Colonic diverticulitis with perforation to region of left hip: a rare complication
Richard G. Farmer, M.D.
Department of Gastroenterology
Frank L. Weakley, M.D.
Department of Colon and Rectal Surgery
Howard J. Klein, M.D.
Department of Hospital Radiology
Charles M. Evarts, M.D.
Department of Orthopaedic Surgery
ONE of the most severe complications of diverticulitis of the sigmoid colon is perforation with fistula formation. The urinary bladder is the most common site of colonic diverticular fistulization because of its anatomic location. Other sites as possible targets for fistulas in diverticulitis are: bowel (enterocolic or colocolic fistula); adjacent integument (colocu-taneous fistula); pelvic floor (ischeorectal abscess or perianal fistula); or vagina (rectovaginal fistula).1 In a study by Localio and Stahl2 of 164 surgically treated cases of diverticulitis, fistulas from the sigmoid colon were reported to have developed in 10 patients. Asch and Markowitz,3 reporting on 209 patients with diverticulitis in a 10-year period, found 23 with fistula formation (17 sigmoidovesical, 4 rectovaginal, 1 sigmoidocutaneous, and 1 sigmoidoretroperitoneal). Bolt and Hughes,4 describing the follow-up study of 100 patients with diverticulitis, found that seven had fistulas to the bladder or vagina. Other authors5–8 have commented on the rarity of fistulas elsewhere in the body and also on the rarity of “free” perforations of sigmoid diverticula.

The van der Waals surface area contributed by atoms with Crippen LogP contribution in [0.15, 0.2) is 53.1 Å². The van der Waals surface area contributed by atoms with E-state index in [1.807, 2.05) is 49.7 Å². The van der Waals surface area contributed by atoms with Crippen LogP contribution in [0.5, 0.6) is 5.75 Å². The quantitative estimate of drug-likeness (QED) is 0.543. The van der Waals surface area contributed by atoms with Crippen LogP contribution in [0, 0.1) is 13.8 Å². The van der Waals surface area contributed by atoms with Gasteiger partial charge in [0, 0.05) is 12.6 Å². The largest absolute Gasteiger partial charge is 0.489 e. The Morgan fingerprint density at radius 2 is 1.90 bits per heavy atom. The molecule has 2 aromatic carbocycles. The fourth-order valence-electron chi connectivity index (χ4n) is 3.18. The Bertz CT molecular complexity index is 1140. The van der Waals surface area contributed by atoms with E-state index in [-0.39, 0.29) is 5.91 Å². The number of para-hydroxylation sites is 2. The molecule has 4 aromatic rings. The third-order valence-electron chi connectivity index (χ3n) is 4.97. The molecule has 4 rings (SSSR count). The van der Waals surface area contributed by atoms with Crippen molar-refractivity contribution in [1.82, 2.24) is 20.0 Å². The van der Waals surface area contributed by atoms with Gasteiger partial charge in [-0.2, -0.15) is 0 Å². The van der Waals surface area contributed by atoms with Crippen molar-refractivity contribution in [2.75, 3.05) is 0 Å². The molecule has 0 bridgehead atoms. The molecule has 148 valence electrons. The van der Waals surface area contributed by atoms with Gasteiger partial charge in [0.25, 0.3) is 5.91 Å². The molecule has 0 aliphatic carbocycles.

Emphysematous cellulitis of the thigh and hip rarely originates from an enteric fistula secondary to colonic diverticulitis. Four cases have been reported in which a perforated diverticulum resulted in a fistulous tract extending into the hip region.9–11 Because of the rarity of this complication, we present the following case report.
Report of a case
A 65-year-old man was transferred to the Cleveland Clinic Hospital on May 30, 1969, with a diagnosis of chronic diverticulitis of the sigmoid colon. He had first been hospitalized on . . .